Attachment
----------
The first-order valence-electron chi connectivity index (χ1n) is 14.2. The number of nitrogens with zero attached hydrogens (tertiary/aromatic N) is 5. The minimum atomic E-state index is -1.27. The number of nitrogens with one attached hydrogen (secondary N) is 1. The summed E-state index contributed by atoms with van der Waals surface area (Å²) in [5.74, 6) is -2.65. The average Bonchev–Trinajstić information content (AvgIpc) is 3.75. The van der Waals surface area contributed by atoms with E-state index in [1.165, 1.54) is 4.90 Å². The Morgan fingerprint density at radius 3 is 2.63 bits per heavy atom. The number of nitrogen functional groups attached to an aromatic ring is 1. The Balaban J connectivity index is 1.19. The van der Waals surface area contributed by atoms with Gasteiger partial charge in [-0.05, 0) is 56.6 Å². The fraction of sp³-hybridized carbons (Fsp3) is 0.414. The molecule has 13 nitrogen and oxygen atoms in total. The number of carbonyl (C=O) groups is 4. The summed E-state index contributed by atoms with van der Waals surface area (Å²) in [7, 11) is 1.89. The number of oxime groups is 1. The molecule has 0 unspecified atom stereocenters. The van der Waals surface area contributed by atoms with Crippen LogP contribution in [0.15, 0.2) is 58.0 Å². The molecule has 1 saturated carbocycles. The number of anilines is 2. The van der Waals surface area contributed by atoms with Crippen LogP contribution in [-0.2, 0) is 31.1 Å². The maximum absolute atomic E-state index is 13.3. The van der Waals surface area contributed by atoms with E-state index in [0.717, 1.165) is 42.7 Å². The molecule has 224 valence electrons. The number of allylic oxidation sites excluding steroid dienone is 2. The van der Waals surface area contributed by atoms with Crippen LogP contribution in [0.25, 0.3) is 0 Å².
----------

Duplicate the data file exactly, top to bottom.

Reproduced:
The first-order valence-electron chi connectivity index (χ1n) is 14.2. The number of nitrogens with zero attached hydrogens (tertiary/aromatic N) is 5. The minimum atomic E-state index is -1.27. The number of nitrogens with one attached hydrogen (secondary N) is 1. The summed E-state index contributed by atoms with van der Waals surface area (Å²) in [5.74, 6) is -2.65. The average Bonchev–Trinajstić information content (AvgIpc) is 3.75. The van der Waals surface area contributed by atoms with E-state index in [1.165, 1.54) is 4.90 Å². The Morgan fingerprint density at radius 3 is 2.63 bits per heavy atom. The number of nitrogen functional groups attached to an aromatic ring is 1. The Balaban J connectivity index is 1.19. The van der Waals surface area contributed by atoms with Gasteiger partial charge in [-0.05, 0) is 56.6 Å². The fraction of sp³-hybridized carbons (Fsp3) is 0.414. The molecule has 13 nitrogen and oxygen atoms in total. The number of carbonyl (C=O) groups is 4. The summed E-state index contributed by atoms with van der Waals surface area (Å²) in [7, 11) is 1.89. The number of oxime groups is 1. The molecule has 0 unspecified atom stereocenters. The van der Waals surface area contributed by atoms with Crippen LogP contribution in [0.15, 0.2) is 58.0 Å². The molecule has 1 saturated carbocycles. The number of anilines is 2. The van der Waals surface area contributed by atoms with Crippen LogP contribution in [-0.2, 0) is 31.1 Å². The maximum absolute atomic E-state index is 13.3. The van der Waals surface area contributed by atoms with E-state index in [0.717, 1.165) is 42.7 Å². The molecule has 224 valence electrons. The number of allylic oxidation sites excluding steroid dienone is 2. The van der Waals surface area contributed by atoms with Crippen LogP contribution in [0.25, 0.3) is 0 Å².